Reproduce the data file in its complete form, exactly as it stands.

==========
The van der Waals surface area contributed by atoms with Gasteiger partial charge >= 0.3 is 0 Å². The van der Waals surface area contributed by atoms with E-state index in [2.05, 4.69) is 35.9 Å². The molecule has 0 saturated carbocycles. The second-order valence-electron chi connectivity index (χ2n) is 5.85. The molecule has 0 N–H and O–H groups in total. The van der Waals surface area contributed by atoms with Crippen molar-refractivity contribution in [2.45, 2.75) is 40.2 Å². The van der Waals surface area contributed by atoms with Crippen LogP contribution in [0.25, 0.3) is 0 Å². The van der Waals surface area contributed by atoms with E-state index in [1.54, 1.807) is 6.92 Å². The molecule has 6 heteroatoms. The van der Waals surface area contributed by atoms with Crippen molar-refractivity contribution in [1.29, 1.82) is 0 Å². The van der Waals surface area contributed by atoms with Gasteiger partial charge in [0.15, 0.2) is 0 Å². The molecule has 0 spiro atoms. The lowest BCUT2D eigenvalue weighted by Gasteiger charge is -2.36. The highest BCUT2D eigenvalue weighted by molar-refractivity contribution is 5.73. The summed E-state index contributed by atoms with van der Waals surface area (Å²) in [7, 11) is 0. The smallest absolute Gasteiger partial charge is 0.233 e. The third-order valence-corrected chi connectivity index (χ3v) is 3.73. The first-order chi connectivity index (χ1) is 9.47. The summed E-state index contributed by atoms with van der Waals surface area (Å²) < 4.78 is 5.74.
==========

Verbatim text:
The van der Waals surface area contributed by atoms with Gasteiger partial charge >= 0.3 is 0 Å². The van der Waals surface area contributed by atoms with E-state index in [2.05, 4.69) is 35.9 Å². The molecule has 0 saturated carbocycles. The second-order valence-electron chi connectivity index (χ2n) is 5.85. The molecule has 0 N–H and O–H groups in total. The van der Waals surface area contributed by atoms with Crippen molar-refractivity contribution in [2.45, 2.75) is 40.2 Å². The van der Waals surface area contributed by atoms with Crippen LogP contribution in [0.25, 0.3) is 0 Å². The van der Waals surface area contributed by atoms with E-state index in [1.54, 1.807) is 6.92 Å². The molecule has 6 heteroatoms. The van der Waals surface area contributed by atoms with Crippen molar-refractivity contribution in [1.29, 1.82) is 0 Å². The van der Waals surface area contributed by atoms with Gasteiger partial charge in [0.15, 0.2) is 0 Å². The molecule has 0 spiro atoms. The lowest BCUT2D eigenvalue weighted by Gasteiger charge is -2.36. The highest BCUT2D eigenvalue weighted by molar-refractivity contribution is 5.73. The summed E-state index contributed by atoms with van der Waals surface area (Å²) in [7, 11) is 0. The smallest absolute Gasteiger partial charge is 0.233 e. The third-order valence-corrected chi connectivity index (χ3v) is 3.73. The first-order chi connectivity index (χ1) is 9.47. The summed E-state index contributed by atoms with van der Waals surface area (Å²) < 4.78 is 5.74.